These data indicate that Rap1 functions at mouse telomeres to repress HDR. Repression of recombination is important since unequal exchanges can curb the viability of daughter cells that inherit shortened telomeres and uncontrolled HDR promotes telomerase-independent telomere maintenance. The mechanism by which Rap1 affects HDR remains to be elucidated. Rap1 has the domain structure of an adaptor protein, combining three protein-protein interaction modules in one polypeptide. Its C-terminus serves to anchor the protein in shelterin and the N-terminal BRCT domain, when dimerized in the shelterin complex, could bind a phosphorylated target protein. The third potential protein interaction module in Rap1 is its Myb-type motif. Myb motifs often bind DNA, but the surface charge of the Myb domain in mammalian Rap1 makes it more suitable to bind to another protein (17). This view of Rap1 as an adaptor explains how the Rap1 orthologs can fulfill diverse functions in different organisms as alterations in one of the protein-interaction domains could endow Rap1 with a new interacting partner and thus instigate a new function.

These results further underscore the remarkable compartmentalization within shelterin (Fig. 4F). Shelterin contains at least four proteins dedicated to distinct functions. The replication of telomeric DNA is facilitated by TRF1 (18) and TPP1/POT1 are required for the repression of ATR signaling (1, 19). TRF2 is the predominant repressor of ATM signaling and NHEJ and the current data show that these functions of TRF2 do not require Rap1. Finally, our results identify a fifth component of shelterin, Rap1, as an important repressor of HDR. Repression of HDR also requires TPP1/POT1 since removal of either Rap1 or POT1a/b result in telomere recombination. In a parallel pathway, Ku70/80 inhibits HDR but it has not been established whether this function is telomere specific (2). The extensive separation of function within shelterin permitted the observation that telomeres can undergo HDR without being detected by the ATM and ATR kinase pathways. When HDR takes place at telomeres lacking TRF2 or POT1a/b, DNA damage signaling results in the formation of TIFs. In the case of Rap1 removal, however, the telomeres lack detectable TIFs, yet are susceptible to HDR. Thus, consistent with the telomere recombination events in yeast lacking both Mec1 and Tel1 (20), the formation of DNA damage foci at telomeres is not a prerequisite for HDR.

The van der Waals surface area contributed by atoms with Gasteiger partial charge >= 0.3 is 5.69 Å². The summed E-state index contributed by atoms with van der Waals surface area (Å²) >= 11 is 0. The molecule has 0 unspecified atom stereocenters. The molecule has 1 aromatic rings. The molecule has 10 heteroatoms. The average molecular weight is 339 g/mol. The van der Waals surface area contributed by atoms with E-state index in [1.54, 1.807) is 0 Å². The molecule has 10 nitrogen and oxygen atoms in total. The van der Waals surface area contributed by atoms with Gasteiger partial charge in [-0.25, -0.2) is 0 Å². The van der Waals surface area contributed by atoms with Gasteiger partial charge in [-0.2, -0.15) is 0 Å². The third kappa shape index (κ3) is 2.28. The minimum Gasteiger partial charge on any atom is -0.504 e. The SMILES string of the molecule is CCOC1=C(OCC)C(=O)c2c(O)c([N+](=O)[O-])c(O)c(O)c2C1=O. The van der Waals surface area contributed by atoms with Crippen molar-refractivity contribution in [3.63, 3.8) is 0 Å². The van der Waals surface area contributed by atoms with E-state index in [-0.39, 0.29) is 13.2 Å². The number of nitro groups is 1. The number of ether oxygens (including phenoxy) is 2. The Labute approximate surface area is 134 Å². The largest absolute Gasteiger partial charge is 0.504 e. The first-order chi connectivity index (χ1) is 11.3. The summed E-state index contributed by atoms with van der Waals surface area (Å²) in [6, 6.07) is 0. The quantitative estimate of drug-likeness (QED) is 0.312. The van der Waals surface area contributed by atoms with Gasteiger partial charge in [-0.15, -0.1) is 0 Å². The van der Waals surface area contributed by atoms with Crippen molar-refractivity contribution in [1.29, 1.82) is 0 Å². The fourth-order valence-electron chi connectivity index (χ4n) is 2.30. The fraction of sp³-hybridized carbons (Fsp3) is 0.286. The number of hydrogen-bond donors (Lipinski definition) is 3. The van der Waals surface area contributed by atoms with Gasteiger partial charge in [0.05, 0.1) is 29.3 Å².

Supplementary Material

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Devon White, Hiro Takai, and the RU Transgenics Facility are thanked for help in generating genetically modified mice. We thank Luca Jovine for assistance in identifying the Rap1-binding region in TRF2. AS is supported by a postdoctoral fellowship from Susan G. Komen for the Cure. CGB was supported by the Women & Science Fellowship Program and The Leukemia & Lymphoma Society. Supported by NIH grants AG016642 and GM049046.